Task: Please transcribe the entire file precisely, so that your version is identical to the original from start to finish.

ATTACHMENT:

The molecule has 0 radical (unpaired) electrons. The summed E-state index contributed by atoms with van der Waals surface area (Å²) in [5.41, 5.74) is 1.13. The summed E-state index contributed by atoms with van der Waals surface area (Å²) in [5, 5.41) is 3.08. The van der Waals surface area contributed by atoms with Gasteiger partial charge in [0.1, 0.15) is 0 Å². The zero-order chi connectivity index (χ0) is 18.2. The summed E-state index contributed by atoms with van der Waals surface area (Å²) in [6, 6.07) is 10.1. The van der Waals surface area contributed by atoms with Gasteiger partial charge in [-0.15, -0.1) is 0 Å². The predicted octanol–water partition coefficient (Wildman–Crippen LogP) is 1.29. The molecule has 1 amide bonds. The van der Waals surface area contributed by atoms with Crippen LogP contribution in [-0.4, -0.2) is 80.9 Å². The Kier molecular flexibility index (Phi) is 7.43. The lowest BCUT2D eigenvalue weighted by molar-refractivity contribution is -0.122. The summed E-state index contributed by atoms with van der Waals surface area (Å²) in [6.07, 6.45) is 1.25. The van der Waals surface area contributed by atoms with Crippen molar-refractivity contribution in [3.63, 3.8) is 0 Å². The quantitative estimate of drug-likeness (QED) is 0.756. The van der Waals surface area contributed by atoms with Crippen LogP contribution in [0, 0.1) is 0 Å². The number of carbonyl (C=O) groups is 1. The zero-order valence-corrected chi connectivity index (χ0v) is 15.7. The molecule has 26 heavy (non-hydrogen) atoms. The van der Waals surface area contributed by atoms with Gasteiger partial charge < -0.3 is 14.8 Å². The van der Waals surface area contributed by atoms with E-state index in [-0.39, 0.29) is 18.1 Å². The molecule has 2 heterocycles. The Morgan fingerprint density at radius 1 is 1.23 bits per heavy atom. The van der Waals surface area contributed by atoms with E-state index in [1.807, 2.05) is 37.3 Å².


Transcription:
The molecule has 0 radical (unpaired) electrons. The summed E-state index contributed by atoms with van der Waals surface area (Å²) in [5.41, 5.74) is 1.13. The summed E-state index contributed by atoms with van der Waals surface area (Å²) in [5, 5.41) is 3.08. The van der Waals surface area contributed by atoms with Gasteiger partial charge in [0.1, 0.15) is 0 Å². The zero-order chi connectivity index (χ0) is 18.2. The summed E-state index contributed by atoms with van der Waals surface area (Å²) in [6, 6.07) is 10.1. The van der Waals surface area contributed by atoms with Gasteiger partial charge in [-0.15, -0.1) is 0 Å². The predicted octanol–water partition coefficient (Wildman–Crippen LogP) is 1.29. The molecule has 1 amide bonds. The van der Waals surface area contributed by atoms with Crippen LogP contribution in [-0.4, -0.2) is 80.9 Å². The Kier molecular flexibility index (Phi) is 7.43. The lowest BCUT2D eigenvalue weighted by molar-refractivity contribution is -0.122. The summed E-state index contributed by atoms with van der Waals surface area (Å²) in [6.07, 6.45) is 1.25. The van der Waals surface area contributed by atoms with Crippen molar-refractivity contribution in [3.63, 3.8) is 0 Å². The quantitative estimate of drug-likeness (QED) is 0.756. The van der Waals surface area contributed by atoms with Crippen LogP contribution in [0, 0.1) is 0 Å². The number of carbonyl (C=O) groups is 1. The zero-order valence-corrected chi connectivity index (χ0v) is 15.7. The molecule has 26 heavy (non-hydrogen) atoms. The van der Waals surface area contributed by atoms with Gasteiger partial charge < -0.3 is 14.8 Å². The van der Waals surface area contributed by atoms with E-state index in [-0.39, 0.29) is 18.1 Å². The molecule has 2 heterocycles. The Morgan fingerprint density at radius 1 is 1.23 bits per heavy atom. The van der Waals surface area contributed by atoms with E-state index in [1.807, 2.05) is 37.3 Å².